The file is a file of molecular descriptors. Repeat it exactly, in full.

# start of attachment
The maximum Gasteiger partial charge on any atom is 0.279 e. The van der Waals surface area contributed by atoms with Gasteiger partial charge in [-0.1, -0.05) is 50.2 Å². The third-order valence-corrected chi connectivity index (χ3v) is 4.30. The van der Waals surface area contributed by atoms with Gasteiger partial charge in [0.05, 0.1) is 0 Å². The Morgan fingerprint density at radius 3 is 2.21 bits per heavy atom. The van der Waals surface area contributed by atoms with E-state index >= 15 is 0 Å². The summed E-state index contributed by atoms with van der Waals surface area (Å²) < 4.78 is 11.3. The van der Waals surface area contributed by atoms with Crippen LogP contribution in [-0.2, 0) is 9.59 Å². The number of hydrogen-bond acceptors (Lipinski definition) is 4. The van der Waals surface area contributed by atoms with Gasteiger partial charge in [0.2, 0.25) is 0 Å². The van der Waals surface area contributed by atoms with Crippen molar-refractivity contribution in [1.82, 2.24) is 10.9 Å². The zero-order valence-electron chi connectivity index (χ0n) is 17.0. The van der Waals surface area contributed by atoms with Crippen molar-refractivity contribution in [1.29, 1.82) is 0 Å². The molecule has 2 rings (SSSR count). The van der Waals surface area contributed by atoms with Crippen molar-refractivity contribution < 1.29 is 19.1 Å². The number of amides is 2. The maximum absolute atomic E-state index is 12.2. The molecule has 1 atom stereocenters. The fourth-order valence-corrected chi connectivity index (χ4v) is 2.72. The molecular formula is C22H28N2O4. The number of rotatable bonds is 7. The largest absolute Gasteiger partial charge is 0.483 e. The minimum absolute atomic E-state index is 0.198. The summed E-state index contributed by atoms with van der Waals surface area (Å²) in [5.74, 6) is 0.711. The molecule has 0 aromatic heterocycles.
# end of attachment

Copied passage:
The maximum Gasteiger partial charge on any atom is 0.279 e. The van der Waals surface area contributed by atoms with Gasteiger partial charge in [-0.1, -0.05) is 50.2 Å². The third-order valence-corrected chi connectivity index (χ3v) is 4.30. The van der Waals surface area contributed by atoms with Gasteiger partial charge in [0.05, 0.1) is 0 Å². The Morgan fingerprint density at radius 3 is 2.21 bits per heavy atom. The van der Waals surface area contributed by atoms with E-state index >= 15 is 0 Å². The summed E-state index contributed by atoms with van der Waals surface area (Å²) < 4.78 is 11.3. The van der Waals surface area contributed by atoms with Crippen LogP contribution in [-0.2, 0) is 9.59 Å². The number of hydrogen-bond acceptors (Lipinski definition) is 4. The van der Waals surface area contributed by atoms with Gasteiger partial charge in [0.2, 0.25) is 0 Å². The van der Waals surface area contributed by atoms with Crippen molar-refractivity contribution in [1.82, 2.24) is 10.9 Å². The zero-order valence-electron chi connectivity index (χ0n) is 17.0. The van der Waals surface area contributed by atoms with Crippen molar-refractivity contribution in [1.29, 1.82) is 0 Å². The molecule has 2 rings (SSSR count). The van der Waals surface area contributed by atoms with Crippen molar-refractivity contribution < 1.29 is 19.1 Å². The number of amides is 2. The maximum absolute atomic E-state index is 12.2. The molecule has 1 atom stereocenters. The fourth-order valence-corrected chi connectivity index (χ4v) is 2.72. The molecular formula is C22H28N2O4. The number of rotatable bonds is 7. The largest absolute Gasteiger partial charge is 0.483 e. The minimum absolute atomic E-state index is 0.198. The summed E-state index contributed by atoms with van der Waals surface area (Å²) in [5.74, 6) is 0.711. The molecule has 0 aromatic heterocycles.